I don’t want to give anything away about the shocking revelations which take place but I can say that although I had correctly worked out part of the plot, it never detracted from my enjoyment of the story. Kate Simants cleverly scattered her clues throughout the proceedings and I was able to follow a few of them but there were still plenty of surprises and red herrings to keep me on my toes. Lock Me In is a beautifully crafted thriller and I was engrossed from start to finish; the gripping plot is dark and disturbing but has some surprisingly emotional scenes, the pacing is superb throughout and the characterisation is excellent - Ellie and Mae obviously, but Christine and Kit are also thoroughly compelling. I highly recommend it and am eagerly looking forward to reading Kate Simants' next book, the winner of the Bath Novel Award 2019, The Knocks.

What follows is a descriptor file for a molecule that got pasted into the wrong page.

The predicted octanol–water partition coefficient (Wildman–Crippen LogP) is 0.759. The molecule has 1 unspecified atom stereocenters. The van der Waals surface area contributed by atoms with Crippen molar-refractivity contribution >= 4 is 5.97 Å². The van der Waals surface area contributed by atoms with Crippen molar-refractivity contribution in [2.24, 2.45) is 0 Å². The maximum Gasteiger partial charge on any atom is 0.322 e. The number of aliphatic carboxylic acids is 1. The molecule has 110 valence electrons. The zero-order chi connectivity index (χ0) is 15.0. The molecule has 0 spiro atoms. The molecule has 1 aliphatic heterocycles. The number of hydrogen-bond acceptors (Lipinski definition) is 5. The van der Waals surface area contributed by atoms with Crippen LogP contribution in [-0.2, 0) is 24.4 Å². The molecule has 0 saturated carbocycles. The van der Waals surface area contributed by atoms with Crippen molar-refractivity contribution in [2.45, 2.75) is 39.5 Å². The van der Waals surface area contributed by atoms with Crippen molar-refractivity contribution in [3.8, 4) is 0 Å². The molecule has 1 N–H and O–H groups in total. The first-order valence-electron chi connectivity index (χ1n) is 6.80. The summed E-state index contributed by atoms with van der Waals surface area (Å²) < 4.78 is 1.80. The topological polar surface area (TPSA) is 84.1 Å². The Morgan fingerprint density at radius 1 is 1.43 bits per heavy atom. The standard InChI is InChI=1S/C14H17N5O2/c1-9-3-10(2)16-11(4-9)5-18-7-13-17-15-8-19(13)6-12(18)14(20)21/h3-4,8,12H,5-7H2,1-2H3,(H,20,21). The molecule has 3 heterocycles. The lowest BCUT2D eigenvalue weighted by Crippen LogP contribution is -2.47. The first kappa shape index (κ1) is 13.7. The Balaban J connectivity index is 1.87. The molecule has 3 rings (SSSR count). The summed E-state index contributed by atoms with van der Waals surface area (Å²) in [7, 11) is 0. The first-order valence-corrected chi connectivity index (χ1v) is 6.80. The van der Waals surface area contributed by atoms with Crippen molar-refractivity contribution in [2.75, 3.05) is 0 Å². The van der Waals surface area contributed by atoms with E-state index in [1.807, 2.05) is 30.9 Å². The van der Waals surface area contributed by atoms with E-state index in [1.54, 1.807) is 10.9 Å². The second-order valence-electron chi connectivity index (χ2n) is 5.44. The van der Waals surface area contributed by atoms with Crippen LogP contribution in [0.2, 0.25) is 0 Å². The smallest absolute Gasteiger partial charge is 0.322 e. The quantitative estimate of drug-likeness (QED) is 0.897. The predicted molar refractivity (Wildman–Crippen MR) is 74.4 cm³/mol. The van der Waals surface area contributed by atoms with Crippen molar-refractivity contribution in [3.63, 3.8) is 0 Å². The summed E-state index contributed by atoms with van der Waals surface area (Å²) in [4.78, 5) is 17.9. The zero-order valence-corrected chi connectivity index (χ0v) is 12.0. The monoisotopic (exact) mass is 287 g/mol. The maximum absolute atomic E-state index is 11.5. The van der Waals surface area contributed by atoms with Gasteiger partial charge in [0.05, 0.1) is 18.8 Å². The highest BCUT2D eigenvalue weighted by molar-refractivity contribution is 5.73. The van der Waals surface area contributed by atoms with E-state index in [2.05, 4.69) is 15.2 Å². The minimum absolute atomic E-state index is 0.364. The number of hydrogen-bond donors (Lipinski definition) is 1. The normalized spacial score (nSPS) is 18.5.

Lock Me In is published by One More Chapter, an imprint of Harper Collins. Purchasing links can be found here.

About the Author

Kate Simants was born in Devon. After studying English at university, she worked in TV production in London for ten years, specialising in undercover investigations (which was much less glamorous than it sounds), then moved from her little boat on the Thames to a bigger boat on the Avon to start a family and concentrate on writing. She holds two MAs in creative writing from Brunel University and the University of East Anglia, and has been shortlisted for the Crime Writers’ Association Debut Dagger and the Bath Novel Award, and won the UEA Literary Festival Prize. Kate is now a land-lubber and lives between Bristol and Bath with her family and demented cat. She is a committed faddist, and her current interests include roller-skating, macrame, and Persian cookery.